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WorldCast Expects LPFM Certification Shortly

REC Networks advised clients to wait for lab certification

WorldCast Systems said it is working to finalize FCC certification for the use of its 100- and 300-watt Ecreso FM AiO Series Transmitters by low-power FM stations.

LPFM consultant Michelle Bradley, founder of REC Networks, issued an advisory on Tuesday reminding holders of construction permits that transmitters for LPFM use in the United States must be lab certified and have a particular FCC label.

Bradley wrote that WorldCast’s AiO Series had not yet received its certification; she said she was in contact with the manufacturer and advised REC clients not to purchase until lab certification could be resolved.

Christophe Poulain, president of WorldCast Systems, said in a statement to Radio World that the certification process has taken longer than originally anticipated. “We are actively making the final requested revisions to the documentation and expect to have the certification finalized within a matter of days.”

He said, “The physical performance of the AiO series has tested exceptionally well, and our current focus is on completing the administrative and paperwork process required for certification.” He noted that this certification is only required for transmitters used by broadcasters holding an LPFM license in the U.S.

“This is a very specific type of license, with specific requirements and limitations. All other broadcasters with standard broadcast station, translator or booster licenses may select from any of the full range of Ecreso transmitters.”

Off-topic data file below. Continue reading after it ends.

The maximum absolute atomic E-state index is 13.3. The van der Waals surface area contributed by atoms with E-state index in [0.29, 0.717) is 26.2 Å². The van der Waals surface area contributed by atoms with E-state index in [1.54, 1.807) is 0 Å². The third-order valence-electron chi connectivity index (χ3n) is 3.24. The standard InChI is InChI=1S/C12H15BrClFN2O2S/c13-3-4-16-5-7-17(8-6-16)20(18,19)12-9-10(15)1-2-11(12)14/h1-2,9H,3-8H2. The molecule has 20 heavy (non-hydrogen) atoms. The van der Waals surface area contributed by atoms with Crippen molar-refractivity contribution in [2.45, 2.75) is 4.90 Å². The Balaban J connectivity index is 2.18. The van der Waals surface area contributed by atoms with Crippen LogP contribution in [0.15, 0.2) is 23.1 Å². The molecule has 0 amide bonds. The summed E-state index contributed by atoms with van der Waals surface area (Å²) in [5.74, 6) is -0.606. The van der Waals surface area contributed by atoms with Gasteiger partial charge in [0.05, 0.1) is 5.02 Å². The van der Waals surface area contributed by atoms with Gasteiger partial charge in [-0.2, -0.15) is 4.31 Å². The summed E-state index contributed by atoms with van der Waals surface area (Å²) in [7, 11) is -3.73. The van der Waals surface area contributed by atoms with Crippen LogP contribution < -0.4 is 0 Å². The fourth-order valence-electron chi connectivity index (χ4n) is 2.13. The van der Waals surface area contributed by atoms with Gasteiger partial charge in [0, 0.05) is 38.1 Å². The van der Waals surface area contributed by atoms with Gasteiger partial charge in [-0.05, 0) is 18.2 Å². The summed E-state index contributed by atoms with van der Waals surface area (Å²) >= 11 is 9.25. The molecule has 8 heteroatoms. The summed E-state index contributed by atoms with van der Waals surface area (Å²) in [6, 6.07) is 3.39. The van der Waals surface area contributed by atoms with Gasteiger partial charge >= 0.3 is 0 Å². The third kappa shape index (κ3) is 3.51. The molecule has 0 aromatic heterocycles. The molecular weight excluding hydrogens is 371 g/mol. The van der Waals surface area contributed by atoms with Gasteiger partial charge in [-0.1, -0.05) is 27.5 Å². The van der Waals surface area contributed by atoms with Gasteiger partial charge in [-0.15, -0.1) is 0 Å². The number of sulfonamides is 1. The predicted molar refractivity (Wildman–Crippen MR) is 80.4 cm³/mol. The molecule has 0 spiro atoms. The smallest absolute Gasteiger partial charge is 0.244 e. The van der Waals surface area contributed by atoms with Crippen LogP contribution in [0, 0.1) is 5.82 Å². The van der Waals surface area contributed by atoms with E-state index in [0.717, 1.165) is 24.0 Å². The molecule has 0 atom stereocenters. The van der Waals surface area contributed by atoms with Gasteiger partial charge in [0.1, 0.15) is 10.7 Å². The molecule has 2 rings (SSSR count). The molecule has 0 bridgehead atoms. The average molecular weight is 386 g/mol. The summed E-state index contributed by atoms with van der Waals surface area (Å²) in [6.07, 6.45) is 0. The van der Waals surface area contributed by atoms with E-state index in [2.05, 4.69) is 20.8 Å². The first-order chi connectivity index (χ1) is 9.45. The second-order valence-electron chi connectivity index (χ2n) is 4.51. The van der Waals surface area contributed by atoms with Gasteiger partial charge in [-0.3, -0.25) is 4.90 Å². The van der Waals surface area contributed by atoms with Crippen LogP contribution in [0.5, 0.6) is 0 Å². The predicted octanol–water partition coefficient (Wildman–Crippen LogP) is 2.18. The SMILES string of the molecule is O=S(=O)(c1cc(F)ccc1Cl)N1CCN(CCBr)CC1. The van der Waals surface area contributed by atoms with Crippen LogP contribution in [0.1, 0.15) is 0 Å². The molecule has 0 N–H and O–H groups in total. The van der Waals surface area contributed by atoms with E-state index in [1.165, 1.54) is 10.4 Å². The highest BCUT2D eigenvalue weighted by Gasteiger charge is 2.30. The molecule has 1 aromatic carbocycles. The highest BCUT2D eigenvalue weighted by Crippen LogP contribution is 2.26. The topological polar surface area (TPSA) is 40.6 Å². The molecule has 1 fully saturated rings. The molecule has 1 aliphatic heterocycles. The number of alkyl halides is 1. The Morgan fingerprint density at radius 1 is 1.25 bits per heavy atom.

Poulain said WorldCast will honor purchase orders for the 100W and 300W Ecreso FM AiO Series models as long as the station can delay the start of broadcast operations until notification that certification has been granted. “Customers who have already purchased these transmitters will receive an FCC ID sticker to apply once certification is complete.”

He said, “For any customer facing an urgent need, if certification is not achieved by their required deadline, we offer the option to return their AiO transmitter. Alternatively, we can provide a loaner certified EFM 300 transmitter to ensure they can get on the air without delay.”

LPFM construction permits are being issued in quantity by the FCC as a result of the recent application window, the first in a decade. Hundreds of new LPFMs are expected to come on the air in the next couple of years.

REC Networks maintains a list of transmitters that have been certified for LPFM use. Its website includes cautions to new license-holders about working with established manufacturers and dealers. “Most importantly, never purchase a transmitter from eBay, Amazon, Temu, Wish, Alibaba Express or any other marketplace site, even WalMart. Always deal with the manufacturers directly or with a reputable dealer.”

[Read more Radio World coverage of the LPFM sector.]

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